Approx 4 oz - Gray Mullet Bottarga - Elda-Alicante, Spain
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Once known as the poor man's caviar, bottarga is the salted, pressed and dried roe of gray mullet (muggine) or tuna (tonno). The tradition of harvesting the nutrient-rich sea salt of the tidal marshes, and using it to preserve the abundant local seafood is maintained to this day in Italy, especially in Sicily and Sardinia. And now, fishermen from Sardinia bring the tradition of air-cured tuna and flavorful sea salt to the rest of the world.
While the practice of preserving tuna or mullet roe is sometimes thought to be a legacy of the Byzantines, the practice actually goes farther back, to ancient or possibly even pre-historic, times. The same process is used in Turkey, Egypt, and some coastal areas of Asia.
Today, bottarga is a specialty of both Sardinia and Sicily. To make it, the entire long, fat roe sac is salted and and then massaged by hand over several weeks to eliminate air pockets. The roe is then pressed using wooden planks and stone or marble weights and sun-dried for one to two months.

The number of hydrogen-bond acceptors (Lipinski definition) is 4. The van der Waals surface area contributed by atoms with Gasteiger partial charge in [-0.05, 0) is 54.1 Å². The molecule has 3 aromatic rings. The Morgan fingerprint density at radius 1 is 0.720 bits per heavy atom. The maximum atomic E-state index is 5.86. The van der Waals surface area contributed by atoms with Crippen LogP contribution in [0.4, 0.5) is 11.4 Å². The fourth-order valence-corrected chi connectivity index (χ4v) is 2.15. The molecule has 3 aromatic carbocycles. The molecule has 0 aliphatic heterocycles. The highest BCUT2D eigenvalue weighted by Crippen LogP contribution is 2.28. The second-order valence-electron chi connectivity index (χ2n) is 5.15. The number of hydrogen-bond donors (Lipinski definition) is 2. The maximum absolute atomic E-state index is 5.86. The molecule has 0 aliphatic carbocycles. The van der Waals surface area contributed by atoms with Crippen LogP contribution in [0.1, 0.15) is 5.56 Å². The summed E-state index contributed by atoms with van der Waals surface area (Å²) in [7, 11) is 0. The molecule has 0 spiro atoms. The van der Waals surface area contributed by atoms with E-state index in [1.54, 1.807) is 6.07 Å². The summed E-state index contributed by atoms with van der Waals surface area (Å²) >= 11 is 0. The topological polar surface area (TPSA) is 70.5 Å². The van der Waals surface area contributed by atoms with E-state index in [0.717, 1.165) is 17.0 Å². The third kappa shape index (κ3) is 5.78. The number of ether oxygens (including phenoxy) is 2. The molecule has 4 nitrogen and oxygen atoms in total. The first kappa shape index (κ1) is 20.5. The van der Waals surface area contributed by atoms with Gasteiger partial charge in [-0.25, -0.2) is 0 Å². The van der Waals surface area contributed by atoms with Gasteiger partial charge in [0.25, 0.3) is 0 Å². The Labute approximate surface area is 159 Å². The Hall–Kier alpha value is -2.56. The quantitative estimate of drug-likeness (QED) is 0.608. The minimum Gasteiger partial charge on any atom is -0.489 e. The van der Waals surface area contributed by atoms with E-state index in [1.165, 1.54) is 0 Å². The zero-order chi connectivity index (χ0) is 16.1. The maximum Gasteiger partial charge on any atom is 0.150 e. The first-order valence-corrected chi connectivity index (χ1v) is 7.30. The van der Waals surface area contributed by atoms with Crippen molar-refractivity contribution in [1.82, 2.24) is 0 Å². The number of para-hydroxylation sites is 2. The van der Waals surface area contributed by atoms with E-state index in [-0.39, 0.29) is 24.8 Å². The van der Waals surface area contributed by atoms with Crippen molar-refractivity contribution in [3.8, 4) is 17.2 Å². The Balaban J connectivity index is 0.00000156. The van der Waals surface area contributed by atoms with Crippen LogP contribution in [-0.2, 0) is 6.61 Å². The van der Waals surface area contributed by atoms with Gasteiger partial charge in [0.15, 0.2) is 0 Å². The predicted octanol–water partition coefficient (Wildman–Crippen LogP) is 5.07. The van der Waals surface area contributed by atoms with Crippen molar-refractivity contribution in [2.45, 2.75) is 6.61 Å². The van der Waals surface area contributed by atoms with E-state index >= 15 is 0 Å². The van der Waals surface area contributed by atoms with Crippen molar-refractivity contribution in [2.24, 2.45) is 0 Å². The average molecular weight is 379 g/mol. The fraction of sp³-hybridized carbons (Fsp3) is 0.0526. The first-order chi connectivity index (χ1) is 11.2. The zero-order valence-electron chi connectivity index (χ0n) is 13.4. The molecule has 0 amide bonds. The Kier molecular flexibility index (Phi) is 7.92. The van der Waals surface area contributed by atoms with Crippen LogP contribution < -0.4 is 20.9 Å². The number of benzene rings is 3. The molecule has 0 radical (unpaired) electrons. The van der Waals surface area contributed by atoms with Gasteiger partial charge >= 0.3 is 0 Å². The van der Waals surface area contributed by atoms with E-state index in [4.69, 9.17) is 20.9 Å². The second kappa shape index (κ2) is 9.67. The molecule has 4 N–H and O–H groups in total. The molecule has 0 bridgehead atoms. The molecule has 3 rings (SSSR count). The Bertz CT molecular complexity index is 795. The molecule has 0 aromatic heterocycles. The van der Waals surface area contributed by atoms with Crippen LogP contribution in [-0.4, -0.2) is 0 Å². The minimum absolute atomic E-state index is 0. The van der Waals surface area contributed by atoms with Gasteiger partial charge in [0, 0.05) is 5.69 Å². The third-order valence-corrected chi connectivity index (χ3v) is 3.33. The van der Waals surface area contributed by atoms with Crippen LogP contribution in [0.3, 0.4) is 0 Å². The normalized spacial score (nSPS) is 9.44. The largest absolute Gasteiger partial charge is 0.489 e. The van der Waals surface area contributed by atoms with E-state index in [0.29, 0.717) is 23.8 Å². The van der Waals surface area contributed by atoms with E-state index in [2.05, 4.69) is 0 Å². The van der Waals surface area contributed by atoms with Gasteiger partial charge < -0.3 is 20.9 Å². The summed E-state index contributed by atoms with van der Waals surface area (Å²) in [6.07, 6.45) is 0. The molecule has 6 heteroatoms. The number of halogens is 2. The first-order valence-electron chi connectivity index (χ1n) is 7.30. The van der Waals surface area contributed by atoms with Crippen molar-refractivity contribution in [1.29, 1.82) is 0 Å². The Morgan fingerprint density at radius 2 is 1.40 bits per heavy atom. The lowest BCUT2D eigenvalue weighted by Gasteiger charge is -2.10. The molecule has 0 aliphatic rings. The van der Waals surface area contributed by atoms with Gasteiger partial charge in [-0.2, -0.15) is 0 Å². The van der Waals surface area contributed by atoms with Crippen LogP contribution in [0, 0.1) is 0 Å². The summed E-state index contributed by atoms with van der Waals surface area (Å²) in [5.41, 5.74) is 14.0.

Gray mullet bottarga has a famously rich, enticing flavor. Marcella Hazan notes in her book, Marcella Says: "[Bottarga di Muggine] has a penetrating flavor that is like nothing else coming from the Italian pantry, sweetish yet densely briny."
Bottarga may be shaved, sliced, chopped or grated, and just a little provides a ton of flavor to a whole host of dishes. A very popular dish is Spaghetti con Bottarga, made with grated or finely chopped bottarga, olive oil, red pepper flakes and chopped parsley - simple but delicious. Try topping a salad of bitter greens with shaved bottarga, or grate it into your rice congee for a more flavorful breakfast.
Bottarga should be kept in a cool place away from the light. For modern households, the refrigerator is usually the best spot.